Label: Warp Records
Jamie Lidell’s eponymously titled seventh studio album is something of a clean break for the singer. Coming after three years of relative silence, the album finds the Warp signed artist newly married and living in Nashville, Tennessee with a re-built studio. If there was ever a sign that the Cambridge born Lidell was looking to move on from the ‘British soul singer’ tag that has accompanied his career, this might be it.
Yet, listening to Jamie Lidell it’s striking how little of a divergence from his established sound the record is. Funky through-lines, soulful choruses that are sad yet optimistic, quirky IDM flourishes and a pop approach to composition are still the order of the day – albeit with the American-ness turned up to the max. And it’s the latter quality which completely colours the album. The move to Nashville, with its rich musical history, has clearly had a huge influence on Lidell.
And this is the album’s biggest flaw. Rather than drawing on the musicology of the past, for the most Lidell’s emulating it. An over-reliance on nostalgic tropes has often been an unfair criticism levelled at Lidell, but never has been it been so pertinent as here. From the falsetto chorus in tracks such as Big Love and What A Shame, to the endlessly recycled mixture of funk-slapped basslines and exuberantly effect-treated guitar solos, the album sounds more like a conceptual tribute to Prince and p-funk than an innovative funk and soul LP from 2013.
In fact, if this was a concept the limited sonic range would be more forgivable. Yet, it’s not a complete conceptual regression into 1980s production techniques, because amidst the nostalgic funk and R&B pop arrangements are contemporary sounding beds of electronica. And for someone who spent years being able to produce off-kilter IDM and soul music, here there are as many dance-music misses as there are hits. Take for instance, the inclusion of a wobbly bassline on You Naked. It sounds like an arbitrary reference to a sound that is popular, without any thought as to how fitting it might be to the track (it isn’t). Likewise, the electronic treatments and grumbling bassline on What A Shame . As often as not, the electronic accompaniment sound like cheap tricks to beef up the tracks, or prove that despite moving to the deep south he’s still into dance-music.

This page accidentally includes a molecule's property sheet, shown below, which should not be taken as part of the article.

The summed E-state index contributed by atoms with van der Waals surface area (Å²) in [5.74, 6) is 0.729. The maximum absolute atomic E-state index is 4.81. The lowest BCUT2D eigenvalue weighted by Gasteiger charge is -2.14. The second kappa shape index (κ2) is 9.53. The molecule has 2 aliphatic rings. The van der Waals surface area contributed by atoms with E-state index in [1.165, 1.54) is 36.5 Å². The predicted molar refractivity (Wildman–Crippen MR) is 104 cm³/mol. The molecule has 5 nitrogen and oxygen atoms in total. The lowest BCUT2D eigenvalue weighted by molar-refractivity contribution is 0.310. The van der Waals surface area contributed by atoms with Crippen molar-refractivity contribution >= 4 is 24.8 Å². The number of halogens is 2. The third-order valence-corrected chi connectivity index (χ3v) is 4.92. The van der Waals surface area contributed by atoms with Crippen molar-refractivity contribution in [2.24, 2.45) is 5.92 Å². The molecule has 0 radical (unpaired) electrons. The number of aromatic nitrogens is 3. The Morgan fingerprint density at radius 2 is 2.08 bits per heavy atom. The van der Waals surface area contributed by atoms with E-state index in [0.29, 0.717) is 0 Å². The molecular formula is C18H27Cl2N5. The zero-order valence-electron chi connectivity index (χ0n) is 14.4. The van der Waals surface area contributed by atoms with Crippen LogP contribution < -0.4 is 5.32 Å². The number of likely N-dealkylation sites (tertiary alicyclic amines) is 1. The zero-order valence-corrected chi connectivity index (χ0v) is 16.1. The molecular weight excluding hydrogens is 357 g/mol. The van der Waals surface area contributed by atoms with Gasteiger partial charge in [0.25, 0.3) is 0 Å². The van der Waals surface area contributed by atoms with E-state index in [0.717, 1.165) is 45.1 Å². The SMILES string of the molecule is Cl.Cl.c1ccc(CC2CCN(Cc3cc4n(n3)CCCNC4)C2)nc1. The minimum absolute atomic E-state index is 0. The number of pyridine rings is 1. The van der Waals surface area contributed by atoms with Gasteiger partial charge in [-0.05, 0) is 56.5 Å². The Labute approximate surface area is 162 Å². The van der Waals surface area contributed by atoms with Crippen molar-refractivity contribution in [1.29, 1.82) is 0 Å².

It’s not a complete wash out though. There are glimpses of Lidell the innovator and thinking-man’s pop star. The subtle beds of electronica on the relatively stripped back Blaming Something are great, and one of the album’s most naked moments. On the other end of the scale, Why_Oh_Why is a masterpiece of exuberance with keys, blues vocal samples, saxophone solos, bassline fluctuations and shifting time signatures making for a track that proves the grandiose can also be both downright entertaining and rather clever. Later, the piano tinkling and mumbling heartbroken warbles of Don’t You Love Me? make for a fitting penultimate number.
Certainly, the better moments of the album redeem it somewhat, and prove pleasing reminders of the charisma and charm with which Lidell has cultivated his cult following. However whilst Jamie Lidell is, electronic production mistakes notwithstanding, no huge failure, the album is simply way too steeped in the past. Listening to this record you’ll be reminded of your favourite Prince or George Clinton. And what’s more, you’ll start to wonder why you aren’t listening to them instead of this post-millennium emulation of the real deal.